Hunger strike at Redwood City jail over inflated commissary prices

in Community/Featured/Headline

The San Mateo County Sheriff’s Office said Thursday it will reduce inflated prices of commissary items at Maguire Correctional Facility in Redwood City after inmates began a hunger strike.

The inmates reportedly began a hunger strike on May 16 to protest comparatively higher prices for commissary items, lack of free phone calls during the pandemic, and technical difficulties with the new remote video visitation system. Inmate Rodrigo Prieto filed a petition stating inmates and their families are economically struggling during the pandemic and should not have to pay inflated prices. His letter points out prices for the same items are lower in San Francisco County’s jail system.

“We find ourselves in a constant battle with administration over outrages (sp) commissary prices that go way above market value,” Prieto said in a note to jail officials. “We have filed numerous complaints about these said prices.”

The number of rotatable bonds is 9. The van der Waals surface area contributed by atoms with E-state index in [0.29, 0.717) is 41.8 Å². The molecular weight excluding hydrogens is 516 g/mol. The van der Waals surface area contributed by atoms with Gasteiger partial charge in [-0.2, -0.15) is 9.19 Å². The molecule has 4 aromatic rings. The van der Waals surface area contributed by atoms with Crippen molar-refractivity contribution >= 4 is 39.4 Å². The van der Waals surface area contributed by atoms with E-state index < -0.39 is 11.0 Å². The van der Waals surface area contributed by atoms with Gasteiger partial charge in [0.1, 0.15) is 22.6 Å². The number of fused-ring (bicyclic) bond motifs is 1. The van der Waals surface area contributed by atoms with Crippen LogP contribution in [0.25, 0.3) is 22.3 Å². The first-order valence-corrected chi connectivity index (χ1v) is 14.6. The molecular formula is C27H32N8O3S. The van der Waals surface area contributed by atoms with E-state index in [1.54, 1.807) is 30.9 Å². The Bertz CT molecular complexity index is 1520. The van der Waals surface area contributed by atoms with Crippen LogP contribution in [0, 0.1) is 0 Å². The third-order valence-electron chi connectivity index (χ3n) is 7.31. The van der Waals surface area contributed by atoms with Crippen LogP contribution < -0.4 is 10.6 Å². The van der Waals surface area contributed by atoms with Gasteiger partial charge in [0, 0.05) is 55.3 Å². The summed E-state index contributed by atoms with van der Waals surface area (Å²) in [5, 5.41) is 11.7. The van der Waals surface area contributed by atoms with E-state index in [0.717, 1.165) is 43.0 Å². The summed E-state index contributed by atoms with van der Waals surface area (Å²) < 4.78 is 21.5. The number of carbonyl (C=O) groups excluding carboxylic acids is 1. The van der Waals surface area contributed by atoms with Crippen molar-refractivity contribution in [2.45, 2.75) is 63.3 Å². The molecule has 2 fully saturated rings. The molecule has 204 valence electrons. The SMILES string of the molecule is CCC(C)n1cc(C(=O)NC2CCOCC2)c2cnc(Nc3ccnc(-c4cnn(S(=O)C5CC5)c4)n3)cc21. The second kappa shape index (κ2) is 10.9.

The sheriff’s office said it has discovered that its commissary vendor, Keefe Supply Company, has indeed been charging higher prices at San Mateo County jails than other jails.

“We have worked with our vendor and have agreed to lower the prices to match those of the other jails,” the sheriff’s office said, adding that all revenue from commissary is used for inmate programs and commissary personnel.

It doesn’t appear free phone calls are on the table, per the sheriff’s office statement. The sheriff’s office contracts for inmate phone services at a rate of 4.5 cents a minute, with a half-hour call costing an inmate or their family $1.35.

The office also said it’s also trying to resolve technical issues with its new remote video system, established at the onset of the pandemic. Every inmate is receiving two 30-minute visitation sessions per week free of charge, the sheriff’s office said.